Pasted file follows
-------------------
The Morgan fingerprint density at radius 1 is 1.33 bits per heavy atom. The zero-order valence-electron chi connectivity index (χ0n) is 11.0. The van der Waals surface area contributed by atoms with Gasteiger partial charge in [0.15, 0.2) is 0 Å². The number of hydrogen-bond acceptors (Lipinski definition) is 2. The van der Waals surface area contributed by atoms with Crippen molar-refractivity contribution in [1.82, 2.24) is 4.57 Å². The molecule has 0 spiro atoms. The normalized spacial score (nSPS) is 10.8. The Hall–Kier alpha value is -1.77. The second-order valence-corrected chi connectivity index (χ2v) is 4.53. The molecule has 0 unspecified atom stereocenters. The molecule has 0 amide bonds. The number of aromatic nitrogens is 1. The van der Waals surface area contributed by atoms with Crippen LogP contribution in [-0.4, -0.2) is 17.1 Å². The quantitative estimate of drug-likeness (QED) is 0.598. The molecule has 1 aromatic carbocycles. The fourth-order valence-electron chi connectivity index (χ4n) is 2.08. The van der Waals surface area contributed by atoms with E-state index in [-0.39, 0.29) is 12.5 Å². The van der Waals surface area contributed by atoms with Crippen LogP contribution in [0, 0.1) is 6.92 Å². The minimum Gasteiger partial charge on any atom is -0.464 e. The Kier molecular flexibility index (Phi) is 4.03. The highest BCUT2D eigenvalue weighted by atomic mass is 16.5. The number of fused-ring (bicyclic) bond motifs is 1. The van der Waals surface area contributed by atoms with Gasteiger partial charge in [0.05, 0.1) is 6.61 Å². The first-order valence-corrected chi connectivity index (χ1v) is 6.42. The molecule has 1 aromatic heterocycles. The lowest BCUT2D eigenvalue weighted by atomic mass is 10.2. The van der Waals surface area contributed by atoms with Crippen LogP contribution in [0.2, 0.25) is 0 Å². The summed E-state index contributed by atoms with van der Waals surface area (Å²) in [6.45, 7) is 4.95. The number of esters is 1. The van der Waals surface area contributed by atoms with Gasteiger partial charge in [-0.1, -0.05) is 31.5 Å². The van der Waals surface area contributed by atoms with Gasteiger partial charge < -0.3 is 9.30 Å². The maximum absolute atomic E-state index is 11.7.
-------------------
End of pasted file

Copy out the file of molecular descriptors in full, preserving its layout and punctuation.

The Morgan fingerprint density at radius 1 is 1.33 bits per heavy atom. The zero-order valence-electron chi connectivity index (χ0n) is 11.0. The van der Waals surface area contributed by atoms with Gasteiger partial charge in [0.15, 0.2) is 0 Å². The number of hydrogen-bond acceptors (Lipinski definition) is 2. The van der Waals surface area contributed by atoms with Crippen molar-refractivity contribution in [1.82, 2.24) is 4.57 Å². The molecule has 0 spiro atoms. The normalized spacial score (nSPS) is 10.8. The Hall–Kier alpha value is -1.77. The second-order valence-corrected chi connectivity index (χ2v) is 4.53. The molecule has 0 unspecified atom stereocenters. The molecule has 0 amide bonds. The number of aromatic nitrogens is 1. The van der Waals surface area contributed by atoms with Crippen LogP contribution in [-0.4, -0.2) is 17.1 Å². The quantitative estimate of drug-likeness (QED) is 0.598. The molecule has 1 aromatic carbocycles. The fourth-order valence-electron chi connectivity index (χ4n) is 2.08. The van der Waals surface area contributed by atoms with E-state index in [-0.39, 0.29) is 12.5 Å². The van der Waals surface area contributed by atoms with Crippen LogP contribution in [0, 0.1) is 6.92 Å². The minimum Gasteiger partial charge on any atom is -0.464 e. The Kier molecular flexibility index (Phi) is 4.03. The highest BCUT2D eigenvalue weighted by atomic mass is 16.5. The number of fused-ring (bicyclic) bond motifs is 1. The van der Waals surface area contributed by atoms with Gasteiger partial charge in [0.05, 0.1) is 6.61 Å². The first-order valence-corrected chi connectivity index (χ1v) is 6.42. The molecule has 1 aromatic heterocycles. The lowest BCUT2D eigenvalue weighted by atomic mass is 10.2. The van der Waals surface area contributed by atoms with Crippen LogP contribution in [0.2, 0.25) is 0 Å². The summed E-state index contributed by atoms with van der Waals surface area (Å²) in [6.45, 7) is 4.95. The number of esters is 1. The van der Waals surface area contributed by atoms with Gasteiger partial charge in [-0.1, -0.05) is 31.5 Å². The van der Waals surface area contributed by atoms with Gasteiger partial charge < -0.3 is 9.30 Å². The maximum absolute atomic E-state index is 11.7.